WASHINGTON -- Nevada lawmakers on Wednesday challenged a lucrative contract the Department of Energy has awarded for a law firm to manage licensing for the Yucca Mountain nuclear waste site.
The state's five members of Congress called on the department's inspector general to investigate whether the firm, Morgan, Lewis & Bockius LLP, may have conflicts of interest that could disqualify it from the job.
The firm began work Sept. 26 on a four-year contract worth $47.7 million.
Officials have confirmed the contract also included five succeeding one-year options that could bring the total value to $109 million, potentially the most lucrative legal job offered on a nuclear project.
But Morgan, Lewis also has represented nuclear utilities in lawsuits against DOE, its new employer, the lawmakers said in a letter to Inspector General Gregory Friedman.
Also in 2001-2002 the firm was a registered lobbyist representing the Nuclear Energy Institute, a leading pro-repository group, they said.
"In our view these conflicts could independently warrant the recusal of Morgan from the September contract," the Nevadans said.
DOE spokeswoman Megan Barnett said the Morgan Lewis firm was hired after DOE evaluated potential conflicts. Other DOE officials have said the department was satisfied with safeguards the firm installed to avoid conflict problems.
"We look forward to a review by the DOE IG," Barnett said.
The call for a contract probe is the latest in a series of Nevada protests as state officials try to kill or at least slow down the bid to bury 70,000 metric tons of highly radioactive waste at the mountain ridge 100 miles northwest of Las Vegas.
The Energy Department has declined to make public a copy of the Morgan Lewis contract. In a Nov. 6 letter, DOE officials also declined to expedite a formal request for the document filed under the federal Freedom of Information Act.
Nevada's bid for a new investigation came on the same day the Department of Energy held the final one of eight public hearings on the repository.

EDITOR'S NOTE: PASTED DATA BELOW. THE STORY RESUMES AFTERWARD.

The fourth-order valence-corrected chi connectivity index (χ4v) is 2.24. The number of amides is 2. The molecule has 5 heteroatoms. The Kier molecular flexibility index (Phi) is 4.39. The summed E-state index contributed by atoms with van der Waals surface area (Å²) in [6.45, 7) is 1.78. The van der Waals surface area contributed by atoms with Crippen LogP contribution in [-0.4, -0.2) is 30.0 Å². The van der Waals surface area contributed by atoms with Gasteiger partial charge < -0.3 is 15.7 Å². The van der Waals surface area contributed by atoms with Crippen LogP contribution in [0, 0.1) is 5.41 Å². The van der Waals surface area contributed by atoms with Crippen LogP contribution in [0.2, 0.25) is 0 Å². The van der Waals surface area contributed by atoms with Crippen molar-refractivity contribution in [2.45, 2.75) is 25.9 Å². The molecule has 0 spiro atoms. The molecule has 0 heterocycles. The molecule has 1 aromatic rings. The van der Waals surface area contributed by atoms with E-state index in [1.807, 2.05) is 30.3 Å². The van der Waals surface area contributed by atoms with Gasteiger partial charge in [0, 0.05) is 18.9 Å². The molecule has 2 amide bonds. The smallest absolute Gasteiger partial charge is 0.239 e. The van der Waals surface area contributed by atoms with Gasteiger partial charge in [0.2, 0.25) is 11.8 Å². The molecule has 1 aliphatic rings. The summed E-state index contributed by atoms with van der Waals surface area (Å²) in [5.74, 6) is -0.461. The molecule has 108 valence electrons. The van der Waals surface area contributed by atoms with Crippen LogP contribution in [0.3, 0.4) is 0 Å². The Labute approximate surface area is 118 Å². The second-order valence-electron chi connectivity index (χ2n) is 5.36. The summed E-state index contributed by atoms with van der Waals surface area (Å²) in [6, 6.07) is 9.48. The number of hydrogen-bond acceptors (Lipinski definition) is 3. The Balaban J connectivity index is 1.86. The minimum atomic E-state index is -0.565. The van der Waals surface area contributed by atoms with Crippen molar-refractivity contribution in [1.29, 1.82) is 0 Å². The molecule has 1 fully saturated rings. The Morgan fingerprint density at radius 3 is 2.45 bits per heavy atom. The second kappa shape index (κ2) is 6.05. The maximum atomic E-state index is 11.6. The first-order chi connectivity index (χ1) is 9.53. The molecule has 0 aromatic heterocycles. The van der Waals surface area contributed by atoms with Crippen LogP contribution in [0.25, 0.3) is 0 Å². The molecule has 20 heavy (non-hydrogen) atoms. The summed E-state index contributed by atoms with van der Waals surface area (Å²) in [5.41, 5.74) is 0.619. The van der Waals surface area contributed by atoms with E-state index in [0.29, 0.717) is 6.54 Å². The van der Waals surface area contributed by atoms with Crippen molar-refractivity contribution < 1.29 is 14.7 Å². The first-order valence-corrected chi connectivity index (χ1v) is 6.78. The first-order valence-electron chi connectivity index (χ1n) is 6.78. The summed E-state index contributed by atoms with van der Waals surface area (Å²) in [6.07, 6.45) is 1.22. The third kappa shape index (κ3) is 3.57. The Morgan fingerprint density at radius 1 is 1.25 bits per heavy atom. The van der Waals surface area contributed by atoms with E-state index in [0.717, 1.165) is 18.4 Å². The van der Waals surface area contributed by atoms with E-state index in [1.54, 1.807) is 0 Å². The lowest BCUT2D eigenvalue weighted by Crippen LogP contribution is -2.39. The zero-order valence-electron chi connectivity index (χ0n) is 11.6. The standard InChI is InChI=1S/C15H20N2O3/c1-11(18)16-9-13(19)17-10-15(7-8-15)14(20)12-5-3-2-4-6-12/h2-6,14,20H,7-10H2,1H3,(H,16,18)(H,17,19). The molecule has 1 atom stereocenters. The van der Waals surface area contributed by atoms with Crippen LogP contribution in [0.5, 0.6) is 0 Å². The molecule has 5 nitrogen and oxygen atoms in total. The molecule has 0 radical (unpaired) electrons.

The session, which was held in Washington, D.C., likely was the final opportunity for the public to comment on the project before DOE files a construction license application expected by next summer.
Earlier hearings were held in Nevada and California. A hearing Monday in Las Vegas drew more than 200 people.
Wednesday's session drew 48 attendees and 14 speakers.
Five speakers, including representatives from the Nuclear Energy Institute and the National Association of Regulatory Utility Commissioners, encouraged the nuclear waste effort.
Nine speakers, from groups including Physicians for Social Responsibility, and the Alliance for Nuclear Accountabiity, complained there are still too many uncertainties to justify moving forward.
Four representatives attended from Nye County, which has adopted a more accommodating strategy on the repository than most Nevada elected leaders and state government officials.
As the county where Yucca Mountian is located, Nye officials say they hope to lure economic development and other benefits if Nevada fails to stop the government and if the repository becomes reality.
Gary Hollis, chairman of the Nye County Commission, said at the public hearing scientists hired by the county have produced about $30 million in repository studies.
"What we have observed is that this is not only a technically feasible project but that it can be done safely," Hollis told the Washington audience.
Hollis said Nye County residents face less risk from a Yucca repository than they would from radioactive residues migrating into their water from the Nevada Test Site, where nuclear bombs were detonated underground until the early 1990s.
Hollis said the project should be decided "on its merits."
"Regardless of one's decision, either for or against, we need to see an end to the stalling tactics and politicizing of science and bring this project to a conclusion," he said.
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